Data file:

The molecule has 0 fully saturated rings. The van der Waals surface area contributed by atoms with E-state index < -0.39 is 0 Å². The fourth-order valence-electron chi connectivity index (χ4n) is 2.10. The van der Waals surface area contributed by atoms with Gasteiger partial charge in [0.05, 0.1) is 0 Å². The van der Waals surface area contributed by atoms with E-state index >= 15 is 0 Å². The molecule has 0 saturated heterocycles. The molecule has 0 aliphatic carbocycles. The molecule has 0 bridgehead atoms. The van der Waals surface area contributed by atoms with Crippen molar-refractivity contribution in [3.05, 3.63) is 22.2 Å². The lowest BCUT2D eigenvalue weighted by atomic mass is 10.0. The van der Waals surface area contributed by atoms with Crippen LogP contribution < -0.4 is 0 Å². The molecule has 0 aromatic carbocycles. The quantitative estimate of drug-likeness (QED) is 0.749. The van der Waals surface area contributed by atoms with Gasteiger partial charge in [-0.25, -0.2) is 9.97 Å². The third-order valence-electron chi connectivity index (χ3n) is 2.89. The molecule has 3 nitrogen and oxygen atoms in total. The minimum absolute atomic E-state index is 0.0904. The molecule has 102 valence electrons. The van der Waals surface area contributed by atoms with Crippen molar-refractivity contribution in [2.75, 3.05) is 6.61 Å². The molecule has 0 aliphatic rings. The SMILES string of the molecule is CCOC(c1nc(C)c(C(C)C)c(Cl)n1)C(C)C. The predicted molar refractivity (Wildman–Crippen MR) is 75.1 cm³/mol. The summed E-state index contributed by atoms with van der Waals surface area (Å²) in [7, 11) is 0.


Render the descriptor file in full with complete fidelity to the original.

The molecule has 0 fully saturated rings. The van der Waals surface area contributed by atoms with E-state index < -0.39 is 0 Å². The fourth-order valence-electron chi connectivity index (χ4n) is 2.10. The van der Waals surface area contributed by atoms with Gasteiger partial charge in [0.05, 0.1) is 0 Å². The van der Waals surface area contributed by atoms with E-state index >= 15 is 0 Å². The molecule has 0 saturated heterocycles. The molecule has 0 aliphatic carbocycles. The molecule has 0 bridgehead atoms. The van der Waals surface area contributed by atoms with Crippen molar-refractivity contribution in [3.05, 3.63) is 22.2 Å². The lowest BCUT2D eigenvalue weighted by atomic mass is 10.0. The van der Waals surface area contributed by atoms with Crippen LogP contribution < -0.4 is 0 Å². The molecule has 0 aromatic carbocycles. The quantitative estimate of drug-likeness (QED) is 0.749. The van der Waals surface area contributed by atoms with Gasteiger partial charge in [-0.25, -0.2) is 9.97 Å². The third-order valence-electron chi connectivity index (χ3n) is 2.89. The molecule has 3 nitrogen and oxygen atoms in total. The minimum absolute atomic E-state index is 0.0904. The molecule has 102 valence electrons. The van der Waals surface area contributed by atoms with Crippen molar-refractivity contribution in [2.75, 3.05) is 6.61 Å². The molecule has 0 aliphatic rings. The SMILES string of the molecule is CCOC(c1nc(C)c(C(C)C)c(Cl)n1)C(C)C. The predicted molar refractivity (Wildman–Crippen MR) is 75.1 cm³/mol. The summed E-state index contributed by atoms with van der Waals surface area (Å²) in [7, 11) is 0.